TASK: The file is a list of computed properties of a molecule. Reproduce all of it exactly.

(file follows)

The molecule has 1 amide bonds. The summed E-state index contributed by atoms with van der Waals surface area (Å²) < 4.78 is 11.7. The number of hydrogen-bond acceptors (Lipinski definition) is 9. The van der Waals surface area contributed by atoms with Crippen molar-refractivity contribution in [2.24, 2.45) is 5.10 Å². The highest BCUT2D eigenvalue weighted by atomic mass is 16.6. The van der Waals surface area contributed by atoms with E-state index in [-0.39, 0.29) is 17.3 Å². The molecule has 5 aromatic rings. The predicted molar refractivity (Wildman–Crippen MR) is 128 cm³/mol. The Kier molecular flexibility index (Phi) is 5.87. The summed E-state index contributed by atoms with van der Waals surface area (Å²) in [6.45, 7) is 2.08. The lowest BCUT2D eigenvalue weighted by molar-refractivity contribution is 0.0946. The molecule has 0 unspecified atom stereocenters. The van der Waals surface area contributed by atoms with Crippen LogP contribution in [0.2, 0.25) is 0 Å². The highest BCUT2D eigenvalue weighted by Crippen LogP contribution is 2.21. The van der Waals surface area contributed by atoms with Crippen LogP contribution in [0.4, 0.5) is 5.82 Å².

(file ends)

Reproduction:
The molecule has 1 amide bonds. The summed E-state index contributed by atoms with van der Waals surface area (Å²) < 4.78 is 11.7. The number of hydrogen-bond acceptors (Lipinski definition) is 9. The van der Waals surface area contributed by atoms with Crippen molar-refractivity contribution in [2.24, 2.45) is 5.10 Å². The highest BCUT2D eigenvalue weighted by atomic mass is 16.6. The van der Waals surface area contributed by atoms with E-state index in [-0.39, 0.29) is 17.3 Å². The molecule has 5 aromatic rings. The predicted molar refractivity (Wildman–Crippen MR) is 128 cm³/mol. The Kier molecular flexibility index (Phi) is 5.87. The summed E-state index contributed by atoms with van der Waals surface area (Å²) in [6.45, 7) is 2.08. The lowest BCUT2D eigenvalue weighted by molar-refractivity contribution is 0.0946. The molecule has 0 unspecified atom stereocenters. The van der Waals surface area contributed by atoms with Crippen LogP contribution in [0.2, 0.25) is 0 Å². The highest BCUT2D eigenvalue weighted by Crippen LogP contribution is 2.21. The van der Waals surface area contributed by atoms with Crippen LogP contribution in [0.4, 0.5) is 5.82 Å².